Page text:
“Surely it is not I, Rabbi?”
Day Thirty Seven of Lent: Wednesday of Holy Week – Matthew 26
“Surely it is not I, Rabbi?” -Matt 26:25
Today’s Lenten Reflection
The darkness of the Lenten season grows deeper and more heavy as we move closer to Calvary. This day, Wednesday of Holy Week, is known as Spy Wednesday. It is named after Judas’s role as the betrayer; the one who would trade his Savior’s life for thirty pieces of silver.
The sadness is palpable as we enter today’s gospel scene. Here we find Judas saying without irony or any self-awareness, “Surely it is not I, Rabbi?” But while it is easy to quickly point the finger at Judas, how often have we ourselves thought or said something similar – excusing ourselves for bad behavior and/or unwilling to take blame for something wrong we have done? When this happens (and it happens more than we care to admit), guilt and despair slowly creeps into our soul eating away at it like moths feasting on an old sweater. The key is, when we fall down (and we will) we cannot allow despair to take grip of us like Judas did. We must always remember that so long as we are repenting of our sins and trusting in God’s mercy, there is nothing our good Lord will not forgive us for. O what freedom! What love!
Think about Peter denying Jesus three times. Three times! But Peter felt an immense amount of remorse for what he had done. Not only that, he realized his shortcomings with a repentant spirit and amended his ways. From that point on, he picked up his cross and, until death, was a faithful disciple and virtuous reflection of His Lord and Savior Jesus Christ. That is victory; that is what it means to work with God’s sanctifying grace.
“Until the very last second,” writes George Bernanos, “God wants us to search for Him in doubt and anguish.” In other words, despair is never an option for a Christian. This is because our faith tells us that we serve a victorious, merciful and loving God. Yes, He is all just; but He is also all love. There is nothing He will not do for a repentant child of His.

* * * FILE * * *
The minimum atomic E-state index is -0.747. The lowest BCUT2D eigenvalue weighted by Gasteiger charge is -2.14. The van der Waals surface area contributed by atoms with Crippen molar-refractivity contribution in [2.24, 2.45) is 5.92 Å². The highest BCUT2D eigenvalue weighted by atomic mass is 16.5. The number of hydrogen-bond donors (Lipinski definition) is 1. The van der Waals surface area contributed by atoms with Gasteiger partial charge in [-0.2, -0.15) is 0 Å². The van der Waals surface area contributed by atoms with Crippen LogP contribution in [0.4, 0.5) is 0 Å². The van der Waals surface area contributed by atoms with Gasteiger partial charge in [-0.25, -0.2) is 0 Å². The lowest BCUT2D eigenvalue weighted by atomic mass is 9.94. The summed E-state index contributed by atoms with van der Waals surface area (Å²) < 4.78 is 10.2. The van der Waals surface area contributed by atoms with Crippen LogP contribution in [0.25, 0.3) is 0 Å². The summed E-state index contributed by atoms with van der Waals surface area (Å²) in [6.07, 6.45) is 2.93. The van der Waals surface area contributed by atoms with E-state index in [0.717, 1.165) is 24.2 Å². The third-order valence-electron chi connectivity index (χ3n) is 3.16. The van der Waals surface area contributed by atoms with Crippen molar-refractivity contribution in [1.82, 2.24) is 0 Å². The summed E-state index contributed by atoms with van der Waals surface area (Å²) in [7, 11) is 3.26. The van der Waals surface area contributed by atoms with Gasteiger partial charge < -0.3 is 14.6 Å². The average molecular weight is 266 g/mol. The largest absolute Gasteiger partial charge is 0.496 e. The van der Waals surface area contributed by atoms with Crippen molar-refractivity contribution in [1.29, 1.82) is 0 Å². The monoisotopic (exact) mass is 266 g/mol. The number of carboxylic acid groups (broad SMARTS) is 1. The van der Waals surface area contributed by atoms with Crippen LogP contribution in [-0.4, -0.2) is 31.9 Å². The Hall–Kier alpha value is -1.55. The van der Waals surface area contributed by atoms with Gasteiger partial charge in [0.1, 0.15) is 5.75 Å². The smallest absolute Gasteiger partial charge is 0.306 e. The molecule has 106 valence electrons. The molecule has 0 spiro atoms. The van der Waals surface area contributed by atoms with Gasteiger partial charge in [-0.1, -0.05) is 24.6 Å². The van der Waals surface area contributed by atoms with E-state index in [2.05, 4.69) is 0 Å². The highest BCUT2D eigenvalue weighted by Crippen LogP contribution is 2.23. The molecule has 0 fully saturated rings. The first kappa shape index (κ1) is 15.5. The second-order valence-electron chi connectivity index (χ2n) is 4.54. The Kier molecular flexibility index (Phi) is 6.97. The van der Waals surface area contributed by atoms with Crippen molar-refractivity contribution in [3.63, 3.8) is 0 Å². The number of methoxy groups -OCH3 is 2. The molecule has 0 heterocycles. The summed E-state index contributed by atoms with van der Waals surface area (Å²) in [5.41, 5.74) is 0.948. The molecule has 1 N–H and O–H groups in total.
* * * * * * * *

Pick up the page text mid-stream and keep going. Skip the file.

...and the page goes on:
Are you carrying any guilt or anguish today? If so, take a moment to think about what the cause of the pain is. Why is it making you feel the way you do? Once you have arrived at a conclusion, ask Jesus to forgive you for your part in the situation. After you have asked for forgiveness, ask yourself if you believe that you are truly forgiven. When someone has forgiven us for something we have done wrong, we no longer feel a heavy burden because we know that we have been forgiven. So in order for us to shake any heavy feelings of guilt or anguish we may have today, we must first believe that God loves us; and we must also believe that we are indeed forgiven and set free.
Loving Father, the apostle Peter said that he would lay down his life for Your Son. Soon after however, he was faced with terrible trials and testing and fell down. We, too, feel tested in this crucible of life right now. Give us the grace, Jesus, to never deny You in the face of our many challenges and shortcomings. We pray fervently for perseverance … to remain faithful and repentant until death. Please don’t allow us to be shaken or thrown off course by the various tribulations of our everyday life. But in all things, even sufferings, it is in You we place our trust. In Your good and holy Name we forever pray, amen.
Today’s Suggested Penance
Pray for the conversion of all those who have turned against God. Pray also for your own soul, asking for forgiveness for anything you may have done today (or any other day) outside of the will of God.
“Those whose hearts are pure are temples of the Holy Spirit” -Saint Lucy.